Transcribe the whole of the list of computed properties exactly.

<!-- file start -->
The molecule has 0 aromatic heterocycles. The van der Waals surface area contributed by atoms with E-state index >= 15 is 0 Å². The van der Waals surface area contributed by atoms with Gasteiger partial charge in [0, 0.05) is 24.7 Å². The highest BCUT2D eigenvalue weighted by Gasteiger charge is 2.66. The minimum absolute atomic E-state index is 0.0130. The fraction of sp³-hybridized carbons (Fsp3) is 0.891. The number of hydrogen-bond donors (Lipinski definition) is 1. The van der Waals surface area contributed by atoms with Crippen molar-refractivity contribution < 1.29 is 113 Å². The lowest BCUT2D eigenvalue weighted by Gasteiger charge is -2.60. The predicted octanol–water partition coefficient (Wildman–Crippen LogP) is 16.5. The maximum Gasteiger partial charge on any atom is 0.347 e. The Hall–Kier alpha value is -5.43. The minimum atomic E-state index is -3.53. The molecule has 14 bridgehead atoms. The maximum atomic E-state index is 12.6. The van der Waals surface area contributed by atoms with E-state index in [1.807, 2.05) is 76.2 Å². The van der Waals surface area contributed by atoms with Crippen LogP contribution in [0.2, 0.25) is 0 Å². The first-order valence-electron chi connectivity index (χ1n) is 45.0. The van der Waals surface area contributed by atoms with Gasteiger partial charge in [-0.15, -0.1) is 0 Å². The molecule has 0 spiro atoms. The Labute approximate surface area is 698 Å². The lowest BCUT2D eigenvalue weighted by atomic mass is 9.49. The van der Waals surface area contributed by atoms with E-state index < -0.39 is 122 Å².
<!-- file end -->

The molecule has 0 aromatic heterocycles. The van der Waals surface area contributed by atoms with E-state index >= 15 is 0 Å². The van der Waals surface area contributed by atoms with Gasteiger partial charge in [0, 0.05) is 24.7 Å². The highest BCUT2D eigenvalue weighted by Gasteiger charge is 2.66. The minimum absolute atomic E-state index is 0.0130. The fraction of sp³-hybridized carbons (Fsp3) is 0.891. The number of hydrogen-bond donors (Lipinski definition) is 1. The van der Waals surface area contributed by atoms with Crippen molar-refractivity contribution < 1.29 is 113 Å². The lowest BCUT2D eigenvalue weighted by Gasteiger charge is -2.60. The predicted octanol–water partition coefficient (Wildman–Crippen LogP) is 16.5. The maximum Gasteiger partial charge on any atom is 0.347 e. The Hall–Kier alpha value is -5.43. The minimum atomic E-state index is -3.53. The molecule has 14 bridgehead atoms. The maximum atomic E-state index is 12.6. The van der Waals surface area contributed by atoms with E-state index in [1.807, 2.05) is 76.2 Å². The van der Waals surface area contributed by atoms with Crippen LogP contribution in [0.2, 0.25) is 0 Å². The first-order valence-electron chi connectivity index (χ1n) is 45.0. The van der Waals surface area contributed by atoms with Gasteiger partial charge in [-0.15, -0.1) is 0 Å². The molecule has 0 spiro atoms. The Labute approximate surface area is 698 Å². The lowest BCUT2D eigenvalue weighted by atomic mass is 9.49. The van der Waals surface area contributed by atoms with E-state index < -0.39 is 122 Å².